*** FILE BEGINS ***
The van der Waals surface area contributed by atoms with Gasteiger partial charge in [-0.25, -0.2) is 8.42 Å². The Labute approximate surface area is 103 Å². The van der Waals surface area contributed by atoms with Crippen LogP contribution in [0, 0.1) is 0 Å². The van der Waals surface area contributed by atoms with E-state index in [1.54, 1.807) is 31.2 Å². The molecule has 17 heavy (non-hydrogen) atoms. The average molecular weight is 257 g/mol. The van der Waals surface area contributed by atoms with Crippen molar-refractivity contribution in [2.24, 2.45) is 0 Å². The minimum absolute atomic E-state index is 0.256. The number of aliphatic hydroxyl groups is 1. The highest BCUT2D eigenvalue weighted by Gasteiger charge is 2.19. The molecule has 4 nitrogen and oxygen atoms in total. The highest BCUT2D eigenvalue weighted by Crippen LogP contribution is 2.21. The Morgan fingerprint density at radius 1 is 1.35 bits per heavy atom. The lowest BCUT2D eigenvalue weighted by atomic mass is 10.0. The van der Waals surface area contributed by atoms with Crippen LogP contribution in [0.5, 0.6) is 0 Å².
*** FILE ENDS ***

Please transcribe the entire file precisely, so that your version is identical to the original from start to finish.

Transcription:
The van der Waals surface area contributed by atoms with Gasteiger partial charge in [-0.25, -0.2) is 8.42 Å². The Labute approximate surface area is 103 Å². The van der Waals surface area contributed by atoms with Crippen LogP contribution in [0, 0.1) is 0 Å². The van der Waals surface area contributed by atoms with E-state index in [1.54, 1.807) is 31.2 Å². The molecule has 17 heavy (non-hydrogen) atoms. The average molecular weight is 257 g/mol. The van der Waals surface area contributed by atoms with Crippen molar-refractivity contribution in [2.24, 2.45) is 0 Å². The minimum absolute atomic E-state index is 0.256. The number of aliphatic hydroxyl groups is 1. The highest BCUT2D eigenvalue weighted by Gasteiger charge is 2.19. The molecule has 4 nitrogen and oxygen atoms in total. The highest BCUT2D eigenvalue weighted by Crippen LogP contribution is 2.21. The Morgan fingerprint density at radius 1 is 1.35 bits per heavy atom. The lowest BCUT2D eigenvalue weighted by atomic mass is 10.0. The van der Waals surface area contributed by atoms with Crippen LogP contribution in [0.5, 0.6) is 0 Å².